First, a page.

Structures of Three Membrane Transport Proteins Yield Functional Insights

Cells depend on contact with their outside environment in order to thrive. Two examples illustrate why: In one, information needed to guide cellular processes is constantly transmitted across cell membranes by specialized proteins, and in the other, maintaining the right gradient of ions across the membrane is a process critical to the life and death of a cell. Membrane transport proteins-functioning either as channels or transporters-are the gatekeepers that control contact with the world outside the cell by catalyzing the flow of ions and molecules across cell membranes. Malfunctioning transport proteins can lead to cancer, inflammatory, and neurological diseases. Despite their importance in cell function and in a multitude of physiological processes such as sensing pain, there are still many unknowns about how they function. Recently, in an impressive series of three papers in Nature and Science, researchers at the Oregon Health and Science University delineated the structures of three transporter proteins, one of which had never before been characterized structurally in such detail.  Read Full Highlight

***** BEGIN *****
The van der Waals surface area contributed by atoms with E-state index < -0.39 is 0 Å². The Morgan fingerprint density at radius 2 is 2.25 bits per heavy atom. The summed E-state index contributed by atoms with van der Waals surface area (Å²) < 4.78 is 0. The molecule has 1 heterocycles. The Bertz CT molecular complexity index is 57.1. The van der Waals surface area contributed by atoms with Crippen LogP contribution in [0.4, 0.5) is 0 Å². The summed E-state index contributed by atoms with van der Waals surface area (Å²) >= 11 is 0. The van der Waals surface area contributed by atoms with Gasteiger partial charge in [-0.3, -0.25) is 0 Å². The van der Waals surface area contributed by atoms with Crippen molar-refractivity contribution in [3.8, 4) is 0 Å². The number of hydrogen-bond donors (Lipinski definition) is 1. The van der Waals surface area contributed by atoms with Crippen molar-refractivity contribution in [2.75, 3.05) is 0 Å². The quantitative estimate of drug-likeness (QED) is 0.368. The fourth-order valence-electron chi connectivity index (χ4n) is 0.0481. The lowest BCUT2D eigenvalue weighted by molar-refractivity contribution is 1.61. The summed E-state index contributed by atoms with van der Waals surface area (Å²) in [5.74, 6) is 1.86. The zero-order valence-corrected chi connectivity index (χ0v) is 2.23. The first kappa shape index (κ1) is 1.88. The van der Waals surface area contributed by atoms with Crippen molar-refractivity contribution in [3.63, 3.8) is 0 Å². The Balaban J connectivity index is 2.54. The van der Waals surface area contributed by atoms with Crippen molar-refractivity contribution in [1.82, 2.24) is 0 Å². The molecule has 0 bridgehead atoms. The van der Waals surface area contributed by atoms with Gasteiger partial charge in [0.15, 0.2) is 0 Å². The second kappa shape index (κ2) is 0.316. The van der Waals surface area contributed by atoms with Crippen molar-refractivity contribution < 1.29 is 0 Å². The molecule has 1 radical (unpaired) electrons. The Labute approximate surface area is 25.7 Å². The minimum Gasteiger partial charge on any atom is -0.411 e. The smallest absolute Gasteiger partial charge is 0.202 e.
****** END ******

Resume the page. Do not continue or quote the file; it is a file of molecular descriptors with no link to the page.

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Using Light to Control How X Rays Interact with Matter
Schemes that use one light pulse to manipulate interactions of another with matter are well developed in the visible-light regime where an optical control pulse influences how an optical probe pulse interacts with a medium. This approach has opened new research directions in fields like quantum computing and nonlinear optics, while also spawning entirely new research areas, such as electromagnetically induced transparency and slow light. However, it has been unclear whether similar optical control schemes could be used to modify how x rays interact with matter. In a dramatic breakthrough demonstration at the ALS, a Berkeley Lab-Argonne National Laboratory group has now used powerful visible-light lasers to render a nominally opaque material transparent to x rays. While x-ray transparency will have immediate applications at x-ray light sources, the important result is that the findings lay a foundation for a broader spectrum of applications.  Read Full Highlight

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Proton Channel Orientation in Block-Copolymer Electrolyte Membranes